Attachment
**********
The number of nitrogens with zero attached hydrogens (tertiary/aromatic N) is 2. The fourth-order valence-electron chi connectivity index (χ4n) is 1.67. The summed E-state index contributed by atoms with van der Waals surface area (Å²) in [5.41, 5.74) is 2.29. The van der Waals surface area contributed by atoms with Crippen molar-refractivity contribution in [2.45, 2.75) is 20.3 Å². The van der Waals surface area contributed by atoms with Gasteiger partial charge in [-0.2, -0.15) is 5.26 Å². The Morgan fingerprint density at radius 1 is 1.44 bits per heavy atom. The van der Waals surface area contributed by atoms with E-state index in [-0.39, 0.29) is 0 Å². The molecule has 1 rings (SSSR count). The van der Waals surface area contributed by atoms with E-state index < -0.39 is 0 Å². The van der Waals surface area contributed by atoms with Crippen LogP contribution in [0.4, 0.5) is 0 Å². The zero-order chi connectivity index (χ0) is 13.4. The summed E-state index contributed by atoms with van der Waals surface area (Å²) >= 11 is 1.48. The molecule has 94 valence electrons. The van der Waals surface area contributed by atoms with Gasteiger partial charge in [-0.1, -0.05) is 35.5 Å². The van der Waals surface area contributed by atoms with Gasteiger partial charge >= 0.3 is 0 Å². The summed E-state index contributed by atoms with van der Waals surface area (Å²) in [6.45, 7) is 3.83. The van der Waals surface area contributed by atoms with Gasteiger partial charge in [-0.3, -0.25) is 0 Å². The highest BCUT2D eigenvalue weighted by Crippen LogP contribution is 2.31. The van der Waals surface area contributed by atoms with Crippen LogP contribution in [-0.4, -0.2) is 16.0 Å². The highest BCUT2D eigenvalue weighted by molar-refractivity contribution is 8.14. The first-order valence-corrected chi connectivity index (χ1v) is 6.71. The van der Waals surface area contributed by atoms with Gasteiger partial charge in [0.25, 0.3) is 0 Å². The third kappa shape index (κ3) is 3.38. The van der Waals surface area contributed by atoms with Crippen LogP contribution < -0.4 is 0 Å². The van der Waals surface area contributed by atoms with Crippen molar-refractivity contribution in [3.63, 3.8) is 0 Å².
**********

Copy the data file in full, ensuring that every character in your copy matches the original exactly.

The number of nitrogens with zero attached hydrogens (tertiary/aromatic N) is 2. The fourth-order valence-electron chi connectivity index (χ4n) is 1.67. The summed E-state index contributed by atoms with van der Waals surface area (Å²) in [5.41, 5.74) is 2.29. The van der Waals surface area contributed by atoms with Crippen molar-refractivity contribution in [2.45, 2.75) is 20.3 Å². The van der Waals surface area contributed by atoms with Gasteiger partial charge in [-0.2, -0.15) is 5.26 Å². The Morgan fingerprint density at radius 1 is 1.44 bits per heavy atom. The van der Waals surface area contributed by atoms with E-state index in [-0.39, 0.29) is 0 Å². The molecule has 1 rings (SSSR count). The van der Waals surface area contributed by atoms with E-state index < -0.39 is 0 Å². The van der Waals surface area contributed by atoms with Crippen LogP contribution in [0.4, 0.5) is 0 Å². The zero-order chi connectivity index (χ0) is 13.4. The summed E-state index contributed by atoms with van der Waals surface area (Å²) >= 11 is 1.48. The molecule has 94 valence electrons. The van der Waals surface area contributed by atoms with Gasteiger partial charge in [-0.1, -0.05) is 35.5 Å². The van der Waals surface area contributed by atoms with Gasteiger partial charge >= 0.3 is 0 Å². The summed E-state index contributed by atoms with van der Waals surface area (Å²) in [6.45, 7) is 3.83. The van der Waals surface area contributed by atoms with Gasteiger partial charge in [-0.3, -0.25) is 0 Å². The highest BCUT2D eigenvalue weighted by Crippen LogP contribution is 2.31. The van der Waals surface area contributed by atoms with Crippen LogP contribution in [-0.4, -0.2) is 16.0 Å². The highest BCUT2D eigenvalue weighted by molar-refractivity contribution is 8.14. The first-order valence-corrected chi connectivity index (χ1v) is 6.71. The van der Waals surface area contributed by atoms with Gasteiger partial charge in [0.25, 0.3) is 0 Å². The third kappa shape index (κ3) is 3.38. The van der Waals surface area contributed by atoms with Crippen LogP contribution < -0.4 is 0 Å². The van der Waals surface area contributed by atoms with Crippen molar-refractivity contribution in [3.63, 3.8) is 0 Å².